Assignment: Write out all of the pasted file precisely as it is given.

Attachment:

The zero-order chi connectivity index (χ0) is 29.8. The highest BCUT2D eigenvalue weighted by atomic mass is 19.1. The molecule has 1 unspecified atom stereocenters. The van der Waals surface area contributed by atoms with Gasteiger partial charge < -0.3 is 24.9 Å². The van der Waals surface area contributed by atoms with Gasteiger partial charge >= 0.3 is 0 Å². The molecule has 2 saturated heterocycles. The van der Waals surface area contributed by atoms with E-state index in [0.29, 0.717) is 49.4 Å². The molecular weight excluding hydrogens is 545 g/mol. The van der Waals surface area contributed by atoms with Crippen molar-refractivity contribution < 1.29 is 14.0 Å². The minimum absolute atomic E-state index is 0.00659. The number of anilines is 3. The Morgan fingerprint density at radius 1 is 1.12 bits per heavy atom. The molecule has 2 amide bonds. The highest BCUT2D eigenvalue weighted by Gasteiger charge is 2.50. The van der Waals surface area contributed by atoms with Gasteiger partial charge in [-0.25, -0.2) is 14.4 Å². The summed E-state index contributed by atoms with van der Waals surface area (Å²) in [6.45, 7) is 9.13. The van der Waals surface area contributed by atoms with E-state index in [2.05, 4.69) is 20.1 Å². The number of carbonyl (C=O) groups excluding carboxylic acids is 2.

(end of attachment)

The zero-order chi connectivity index (χ0) is 29.8. The highest BCUT2D eigenvalue weighted by atomic mass is 19.1. The molecule has 1 unspecified atom stereocenters. The van der Waals surface area contributed by atoms with Gasteiger partial charge < -0.3 is 24.9 Å². The van der Waals surface area contributed by atoms with Gasteiger partial charge >= 0.3 is 0 Å². The molecule has 2 saturated heterocycles. The van der Waals surface area contributed by atoms with E-state index in [0.29, 0.717) is 49.4 Å². The molecular weight excluding hydrogens is 545 g/mol. The van der Waals surface area contributed by atoms with Crippen molar-refractivity contribution < 1.29 is 14.0 Å². The minimum absolute atomic E-state index is 0.00659. The number of anilines is 3. The Morgan fingerprint density at radius 1 is 1.12 bits per heavy atom. The molecule has 2 amide bonds. The highest BCUT2D eigenvalue weighted by Gasteiger charge is 2.50. The van der Waals surface area contributed by atoms with Gasteiger partial charge in [-0.25, -0.2) is 14.4 Å². The summed E-state index contributed by atoms with van der Waals surface area (Å²) in [6.45, 7) is 9.13. The van der Waals surface area contributed by atoms with E-state index in [2.05, 4.69) is 20.1 Å². The number of carbonyl (C=O) groups excluding carboxylic acids is 2.